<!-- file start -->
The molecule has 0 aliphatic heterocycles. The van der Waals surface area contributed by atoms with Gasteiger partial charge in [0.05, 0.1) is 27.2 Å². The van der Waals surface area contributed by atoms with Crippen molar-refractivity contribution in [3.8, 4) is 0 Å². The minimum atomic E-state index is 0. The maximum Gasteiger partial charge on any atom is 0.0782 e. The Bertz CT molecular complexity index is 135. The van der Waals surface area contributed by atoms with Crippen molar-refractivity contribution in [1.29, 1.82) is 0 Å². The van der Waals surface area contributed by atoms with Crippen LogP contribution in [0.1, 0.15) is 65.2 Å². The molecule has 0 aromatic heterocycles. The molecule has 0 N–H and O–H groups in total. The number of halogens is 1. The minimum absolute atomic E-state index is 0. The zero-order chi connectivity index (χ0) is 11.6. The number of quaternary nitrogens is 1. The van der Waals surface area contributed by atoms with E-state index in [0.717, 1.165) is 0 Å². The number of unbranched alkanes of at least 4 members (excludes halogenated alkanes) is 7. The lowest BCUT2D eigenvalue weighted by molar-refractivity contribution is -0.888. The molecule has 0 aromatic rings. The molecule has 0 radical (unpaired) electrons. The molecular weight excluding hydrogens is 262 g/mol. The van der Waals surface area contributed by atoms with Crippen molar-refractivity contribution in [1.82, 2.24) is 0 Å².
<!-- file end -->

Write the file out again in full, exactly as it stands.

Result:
The molecule has 0 aliphatic heterocycles. The van der Waals surface area contributed by atoms with Gasteiger partial charge in [0.05, 0.1) is 27.2 Å². The van der Waals surface area contributed by atoms with Crippen molar-refractivity contribution in [3.8, 4) is 0 Å². The minimum atomic E-state index is 0. The maximum Gasteiger partial charge on any atom is 0.0782 e. The Bertz CT molecular complexity index is 135. The van der Waals surface area contributed by atoms with Crippen molar-refractivity contribution in [1.29, 1.82) is 0 Å². The van der Waals surface area contributed by atoms with Crippen LogP contribution in [0.1, 0.15) is 65.2 Å². The molecule has 0 aromatic heterocycles. The molecule has 0 N–H and O–H groups in total. The number of halogens is 1. The minimum absolute atomic E-state index is 0. The zero-order chi connectivity index (χ0) is 11.6. The number of quaternary nitrogens is 1. The van der Waals surface area contributed by atoms with E-state index in [0.717, 1.165) is 0 Å². The number of unbranched alkanes of at least 4 members (excludes halogenated alkanes) is 7. The lowest BCUT2D eigenvalue weighted by molar-refractivity contribution is -0.888. The molecule has 0 aromatic rings. The molecule has 0 radical (unpaired) electrons. The molecular weight excluding hydrogens is 262 g/mol. The van der Waals surface area contributed by atoms with Crippen molar-refractivity contribution in [1.82, 2.24) is 0 Å².